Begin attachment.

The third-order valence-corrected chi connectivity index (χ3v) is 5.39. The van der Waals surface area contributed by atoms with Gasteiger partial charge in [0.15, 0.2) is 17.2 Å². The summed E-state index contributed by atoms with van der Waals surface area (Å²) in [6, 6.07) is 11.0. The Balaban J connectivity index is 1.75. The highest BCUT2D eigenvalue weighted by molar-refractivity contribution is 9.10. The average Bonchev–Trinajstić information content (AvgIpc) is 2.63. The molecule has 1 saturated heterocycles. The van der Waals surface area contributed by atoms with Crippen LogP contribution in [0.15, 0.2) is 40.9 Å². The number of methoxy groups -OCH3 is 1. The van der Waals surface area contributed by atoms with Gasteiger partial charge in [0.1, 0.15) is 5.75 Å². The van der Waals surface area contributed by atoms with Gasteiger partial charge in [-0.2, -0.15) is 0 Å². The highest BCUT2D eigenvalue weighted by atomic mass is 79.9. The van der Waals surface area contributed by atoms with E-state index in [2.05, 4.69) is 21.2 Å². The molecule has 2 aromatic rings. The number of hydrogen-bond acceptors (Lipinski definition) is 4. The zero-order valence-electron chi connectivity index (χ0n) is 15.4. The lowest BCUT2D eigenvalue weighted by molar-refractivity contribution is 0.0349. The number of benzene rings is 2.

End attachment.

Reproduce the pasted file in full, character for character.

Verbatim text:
The third-order valence-corrected chi connectivity index (χ3v) is 5.39. The van der Waals surface area contributed by atoms with Gasteiger partial charge in [0.15, 0.2) is 17.2 Å². The summed E-state index contributed by atoms with van der Waals surface area (Å²) in [6, 6.07) is 11.0. The Balaban J connectivity index is 1.75. The highest BCUT2D eigenvalue weighted by molar-refractivity contribution is 9.10. The average Bonchev–Trinajstić information content (AvgIpc) is 2.63. The molecule has 1 saturated heterocycles. The van der Waals surface area contributed by atoms with Crippen LogP contribution in [0.15, 0.2) is 40.9 Å². The number of methoxy groups -OCH3 is 1. The van der Waals surface area contributed by atoms with Gasteiger partial charge in [0.1, 0.15) is 5.75 Å². The van der Waals surface area contributed by atoms with Gasteiger partial charge in [-0.2, -0.15) is 0 Å². The highest BCUT2D eigenvalue weighted by atomic mass is 79.9. The van der Waals surface area contributed by atoms with E-state index in [2.05, 4.69) is 21.2 Å². The molecule has 2 aromatic rings. The number of hydrogen-bond acceptors (Lipinski definition) is 4. The zero-order valence-electron chi connectivity index (χ0n) is 15.4. The lowest BCUT2D eigenvalue weighted by molar-refractivity contribution is 0.0349. The number of benzene rings is 2.